proficiency statements for each
diagnostic test.
Diagnostic Test Summary Reports
Diagnostic Test Score Roster Report
First Name
Simon
alexjander
Ayan
Terrace
Andrew
Catherine
Samuel
Anna
Soly
Nathaniel
Karlee
Bee
Jordan
thien
Derek
Andrai
Michael
Diagnostic Test Score Roster Report (Elm Algebra)
EA - Alg.
EA - Real EA - Linear EA - Quad.
Test Date
Exp. &
Numbers
Equat
Exp. & Equat.
Equat.
10/13/2010
5
3
4
1
11/10/2010
4
4
4
10
10/13/2010
3
4
4
3
10/13/2010
5
4
3
1
10/13/2010
11
9
4
1
10/13/2010
4
6
4
4
10/13/2010
6
5
3
4
10/13/2010
10
3
1
4
10/13/2010
9
4
6
1
10/13/2010
4
8
3
3
10/13/2010
9
10
4
6
10/13/2010
4
2
4
4
10/18/2010
4
9
3
6
10/18/2010
4
4
7
4
10/13/2010
8
10
3
3
10/18/2010
2
3
1
4
10/13/2010
10
5
3
4
EA - Word
Prob
4
1
1
1
12
4
11
10
6
1
7
5
11
3
8
10
4
ACCUPLACER/MyFoundationsLab
Learning Path
Students enter the remediation tool. Click on the Learning Path.
Students will see a personalized Learning Path that
shows where they need extra practice.
COLLEGE READINESS
Why is college readiness important?
Because competitive, global work environments require more of our students to succeed in
college in order to compete.
Studies have shown that about one in five students who enter high
school will earn a college degree.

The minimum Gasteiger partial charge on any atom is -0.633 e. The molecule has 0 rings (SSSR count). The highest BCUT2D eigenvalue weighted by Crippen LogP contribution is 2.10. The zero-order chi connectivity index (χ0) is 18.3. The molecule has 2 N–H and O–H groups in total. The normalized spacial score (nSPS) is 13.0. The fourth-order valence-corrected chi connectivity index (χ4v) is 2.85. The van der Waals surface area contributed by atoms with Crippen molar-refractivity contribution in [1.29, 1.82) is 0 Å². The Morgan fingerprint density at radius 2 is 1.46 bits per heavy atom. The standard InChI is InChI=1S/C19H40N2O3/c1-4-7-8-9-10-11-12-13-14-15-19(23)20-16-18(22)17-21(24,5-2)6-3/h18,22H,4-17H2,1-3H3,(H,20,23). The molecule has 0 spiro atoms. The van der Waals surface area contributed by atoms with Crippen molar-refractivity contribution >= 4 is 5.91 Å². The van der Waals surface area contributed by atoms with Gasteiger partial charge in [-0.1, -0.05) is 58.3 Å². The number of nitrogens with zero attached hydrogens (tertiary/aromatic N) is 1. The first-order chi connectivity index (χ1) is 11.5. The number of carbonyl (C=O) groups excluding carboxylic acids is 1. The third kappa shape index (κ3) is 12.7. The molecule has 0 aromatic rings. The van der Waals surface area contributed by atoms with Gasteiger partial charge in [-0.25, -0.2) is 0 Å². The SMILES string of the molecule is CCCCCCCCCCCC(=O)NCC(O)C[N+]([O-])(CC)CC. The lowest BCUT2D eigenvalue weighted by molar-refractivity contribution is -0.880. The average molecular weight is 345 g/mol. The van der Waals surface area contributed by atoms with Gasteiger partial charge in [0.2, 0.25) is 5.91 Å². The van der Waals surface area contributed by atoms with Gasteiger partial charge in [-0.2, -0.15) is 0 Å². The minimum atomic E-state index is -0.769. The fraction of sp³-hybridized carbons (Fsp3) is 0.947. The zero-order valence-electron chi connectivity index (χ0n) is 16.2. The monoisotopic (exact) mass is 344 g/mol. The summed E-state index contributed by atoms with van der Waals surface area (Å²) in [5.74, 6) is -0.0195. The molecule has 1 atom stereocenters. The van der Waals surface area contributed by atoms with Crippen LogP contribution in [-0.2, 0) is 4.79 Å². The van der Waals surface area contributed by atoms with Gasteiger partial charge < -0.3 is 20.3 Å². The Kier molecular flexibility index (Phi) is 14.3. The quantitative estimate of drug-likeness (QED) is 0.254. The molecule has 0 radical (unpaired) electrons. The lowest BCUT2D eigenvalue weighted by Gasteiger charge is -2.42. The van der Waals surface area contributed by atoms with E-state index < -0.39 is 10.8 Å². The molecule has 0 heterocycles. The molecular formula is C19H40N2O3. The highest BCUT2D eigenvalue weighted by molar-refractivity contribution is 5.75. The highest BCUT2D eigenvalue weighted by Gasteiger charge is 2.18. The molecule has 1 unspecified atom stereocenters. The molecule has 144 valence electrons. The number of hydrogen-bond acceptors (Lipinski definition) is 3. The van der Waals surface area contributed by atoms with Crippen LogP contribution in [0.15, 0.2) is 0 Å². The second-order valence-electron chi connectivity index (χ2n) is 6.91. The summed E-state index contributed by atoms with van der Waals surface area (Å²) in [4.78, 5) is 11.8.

http://advocacy.collegeboard.org
“The Complexity of College and Career Readiness”
“Unfortunately, we’ve got a real complex situation, something that’s been
building for 200 years in the U.S., because we never designed our educational system
to prepare everyone for post-secondary education.
We have purposely and consciously disconnected our educational systems
at every level,…as the economy has changed, our social needs have changed and the
structure of our society has changed, we need an aligned, connected system that
creates the opportunity for all students to receive an education that enables them, if
they choose to do so, to continue learning beyond high school.
That’s the heart of my definition, that’s the heart of the policy issue,
and that’s the heart of the problem at the same time.”
Dr. David Conley, CEO, Educational Policy Improvement Center (EPIC)
College & Career Readiness Symposium, April 24, 2012, Washington, DC
College-Readiness Benchmark Scores
SAT Benchmarks
ACT Benchmarks
Critical Reading = 500
Reading = 21
Math = 500
Math = 22
Writing = 500
English Composition = 18
Science = 24
Composite = 1500
Composite = 21
Benchmark scores = minimum scores needed to
1500 composite score = 65% chance of earning a 2.67
indicate 50% chance of obtaining a B or higher or 75%
GPA or higher during first year of college w/higher
chance of obtaining a C or higher in the corresponding
chance of graduating from college.
credit-bearing college courses.
Dr. David Conley’s – 4 Keys to College & Career Readiness
• ‘College knowledge’
• Problem solving,
inquisitiveness, precision
& accuracy,
interpretation, reasoning ,
intellectual openness
understanding college
admissions, college culture,